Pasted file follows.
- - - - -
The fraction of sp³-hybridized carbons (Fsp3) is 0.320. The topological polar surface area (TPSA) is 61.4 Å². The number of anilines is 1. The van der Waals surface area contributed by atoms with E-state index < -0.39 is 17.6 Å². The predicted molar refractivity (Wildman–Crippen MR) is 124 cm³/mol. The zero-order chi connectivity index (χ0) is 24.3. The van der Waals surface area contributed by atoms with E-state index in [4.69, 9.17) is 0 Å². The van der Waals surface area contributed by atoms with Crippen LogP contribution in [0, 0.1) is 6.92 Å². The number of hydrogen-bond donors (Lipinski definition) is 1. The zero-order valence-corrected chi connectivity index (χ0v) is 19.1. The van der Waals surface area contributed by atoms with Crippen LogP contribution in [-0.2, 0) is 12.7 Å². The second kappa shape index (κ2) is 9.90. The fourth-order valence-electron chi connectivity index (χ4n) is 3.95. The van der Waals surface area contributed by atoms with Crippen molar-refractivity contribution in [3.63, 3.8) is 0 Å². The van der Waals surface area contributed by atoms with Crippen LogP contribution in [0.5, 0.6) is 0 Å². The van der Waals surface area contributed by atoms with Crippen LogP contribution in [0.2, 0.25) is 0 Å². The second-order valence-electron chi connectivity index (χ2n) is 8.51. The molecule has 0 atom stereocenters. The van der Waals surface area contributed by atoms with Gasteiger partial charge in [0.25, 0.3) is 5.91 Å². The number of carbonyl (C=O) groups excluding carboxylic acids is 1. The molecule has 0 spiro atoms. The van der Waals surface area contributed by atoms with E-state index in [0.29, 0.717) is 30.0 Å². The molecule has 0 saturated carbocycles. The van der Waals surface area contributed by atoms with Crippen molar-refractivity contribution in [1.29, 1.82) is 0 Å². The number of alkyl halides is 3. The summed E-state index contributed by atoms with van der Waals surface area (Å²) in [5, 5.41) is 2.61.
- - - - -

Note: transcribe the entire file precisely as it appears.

The fraction of sp³-hybridized carbons (Fsp3) is 0.320. The topological polar surface area (TPSA) is 61.4 Å². The number of anilines is 1. The van der Waals surface area contributed by atoms with E-state index < -0.39 is 17.6 Å². The predicted molar refractivity (Wildman–Crippen MR) is 124 cm³/mol. The zero-order chi connectivity index (χ0) is 24.3. The van der Waals surface area contributed by atoms with E-state index in [4.69, 9.17) is 0 Å². The van der Waals surface area contributed by atoms with Crippen LogP contribution in [0, 0.1) is 6.92 Å². The number of hydrogen-bond donors (Lipinski definition) is 1. The zero-order valence-corrected chi connectivity index (χ0v) is 19.1. The van der Waals surface area contributed by atoms with Crippen LogP contribution in [-0.2, 0) is 12.7 Å². The second kappa shape index (κ2) is 9.90. The fourth-order valence-electron chi connectivity index (χ4n) is 3.95. The van der Waals surface area contributed by atoms with Crippen molar-refractivity contribution in [3.63, 3.8) is 0 Å². The van der Waals surface area contributed by atoms with Crippen LogP contribution in [0.5, 0.6) is 0 Å². The van der Waals surface area contributed by atoms with Crippen LogP contribution in [0.2, 0.25) is 0 Å². The second-order valence-electron chi connectivity index (χ2n) is 8.51. The molecule has 0 atom stereocenters. The van der Waals surface area contributed by atoms with Gasteiger partial charge in [0.25, 0.3) is 5.91 Å². The number of carbonyl (C=O) groups excluding carboxylic acids is 1. The molecule has 0 spiro atoms. The van der Waals surface area contributed by atoms with E-state index in [0.29, 0.717) is 30.0 Å². The molecule has 0 saturated carbocycles. The van der Waals surface area contributed by atoms with Crippen molar-refractivity contribution in [1.29, 1.82) is 0 Å². The number of alkyl halides is 3. The summed E-state index contributed by atoms with van der Waals surface area (Å²) in [5, 5.41) is 2.61.